"The Redmond, Wash.-based software giant is already the largest software developer for Apple's Mac platform outside of the Mac maker itself, with Fortune's Big Tech blog estimating that its Mac Business Unit generates revenues in excess of $350 million and profits of over $200 million each year. Add to that the firm's expertise in its proprietary Exchange email protocols and business email systems, and it's almost a certainty that Microsoft will be among those bearing fresh wares for Apple's iPhone and iPod touch a bit later this year, Tom Gibbons, corporate vice president of Microsoft's Specialized Devices and Applications Group, told the business publication. "We do have experience with that environment, and that gives us confidence to be able to do something," he said. "The key question is, what is the value that we need to bring?" Gibbons' team of Mac developers, which actually resides in Mountain View, Calif., just a few miles from Apple's headquarters in Cupertino, is reportedly weighing its most viable options for an initial native iPhone application, which appears as if it will fall within the Office family of productivity applications."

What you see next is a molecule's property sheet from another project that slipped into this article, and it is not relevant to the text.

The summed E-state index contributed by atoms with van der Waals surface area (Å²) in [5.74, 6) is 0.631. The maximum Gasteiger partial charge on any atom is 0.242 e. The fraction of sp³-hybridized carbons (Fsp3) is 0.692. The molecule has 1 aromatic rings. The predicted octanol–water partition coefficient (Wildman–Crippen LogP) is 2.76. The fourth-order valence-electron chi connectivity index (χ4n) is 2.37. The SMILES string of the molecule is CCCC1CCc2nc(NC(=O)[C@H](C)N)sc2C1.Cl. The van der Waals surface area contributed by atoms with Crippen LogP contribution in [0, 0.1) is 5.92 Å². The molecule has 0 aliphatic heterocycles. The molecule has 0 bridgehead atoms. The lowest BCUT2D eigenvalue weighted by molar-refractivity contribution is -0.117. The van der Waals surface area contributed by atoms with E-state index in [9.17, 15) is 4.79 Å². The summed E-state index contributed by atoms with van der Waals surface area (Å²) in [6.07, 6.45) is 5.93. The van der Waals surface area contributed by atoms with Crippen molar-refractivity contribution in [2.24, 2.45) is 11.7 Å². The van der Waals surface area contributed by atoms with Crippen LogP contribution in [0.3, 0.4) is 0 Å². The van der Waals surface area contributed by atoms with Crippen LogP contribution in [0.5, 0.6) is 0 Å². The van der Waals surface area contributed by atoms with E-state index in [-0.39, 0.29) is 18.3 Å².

It wasn't too long ago that Apple announced Exchange support for the iPhone and iPod touch. The implications here have yet to be seen, but come June, we'll likely see the two devices consume a reasonable chunk of Windows Mobile's market share. What about Office? It's always been one of Windows Mobile's biggest selling points. The iPhone and iPod touch lack it, but that may soon change, and if it does, it has the potential to be huge. Add in Tellme and a host of other applications and Microsoft will need to find new ways to make Windows Mobile as popular as it once was.